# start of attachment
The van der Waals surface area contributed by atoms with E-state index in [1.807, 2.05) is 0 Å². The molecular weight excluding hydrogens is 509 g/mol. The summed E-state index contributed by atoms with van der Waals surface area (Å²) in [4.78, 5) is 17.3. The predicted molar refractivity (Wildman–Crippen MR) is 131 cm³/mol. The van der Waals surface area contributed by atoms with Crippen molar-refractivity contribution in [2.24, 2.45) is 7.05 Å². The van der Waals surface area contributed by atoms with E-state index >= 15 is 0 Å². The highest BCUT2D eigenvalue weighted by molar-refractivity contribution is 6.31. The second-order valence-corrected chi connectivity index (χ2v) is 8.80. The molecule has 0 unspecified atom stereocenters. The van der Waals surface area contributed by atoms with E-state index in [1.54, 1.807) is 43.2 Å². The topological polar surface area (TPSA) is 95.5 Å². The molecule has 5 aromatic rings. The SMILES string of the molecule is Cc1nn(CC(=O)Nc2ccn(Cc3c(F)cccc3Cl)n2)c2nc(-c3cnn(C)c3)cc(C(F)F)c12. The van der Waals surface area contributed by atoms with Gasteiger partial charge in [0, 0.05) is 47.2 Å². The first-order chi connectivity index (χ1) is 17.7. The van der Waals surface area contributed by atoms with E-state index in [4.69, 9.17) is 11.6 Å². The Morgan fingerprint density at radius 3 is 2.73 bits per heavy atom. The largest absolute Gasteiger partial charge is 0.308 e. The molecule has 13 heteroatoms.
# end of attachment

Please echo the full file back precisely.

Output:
The van der Waals surface area contributed by atoms with E-state index in [1.807, 2.05) is 0 Å². The molecular weight excluding hydrogens is 509 g/mol. The summed E-state index contributed by atoms with van der Waals surface area (Å²) in [4.78, 5) is 17.3. The predicted molar refractivity (Wildman–Crippen MR) is 131 cm³/mol. The van der Waals surface area contributed by atoms with Crippen molar-refractivity contribution in [2.24, 2.45) is 7.05 Å². The van der Waals surface area contributed by atoms with E-state index >= 15 is 0 Å². The highest BCUT2D eigenvalue weighted by molar-refractivity contribution is 6.31. The second-order valence-corrected chi connectivity index (χ2v) is 8.80. The molecule has 0 unspecified atom stereocenters. The van der Waals surface area contributed by atoms with E-state index in [1.54, 1.807) is 43.2 Å². The topological polar surface area (TPSA) is 95.5 Å². The molecule has 5 aromatic rings. The SMILES string of the molecule is Cc1nn(CC(=O)Nc2ccn(Cc3c(F)cccc3Cl)n2)c2nc(-c3cnn(C)c3)cc(C(F)F)c12. The van der Waals surface area contributed by atoms with Gasteiger partial charge in [0, 0.05) is 47.2 Å². The first-order chi connectivity index (χ1) is 17.7. The van der Waals surface area contributed by atoms with E-state index in [4.69, 9.17) is 11.6 Å². The Morgan fingerprint density at radius 3 is 2.73 bits per heavy atom. The largest absolute Gasteiger partial charge is 0.308 e. The molecule has 13 heteroatoms.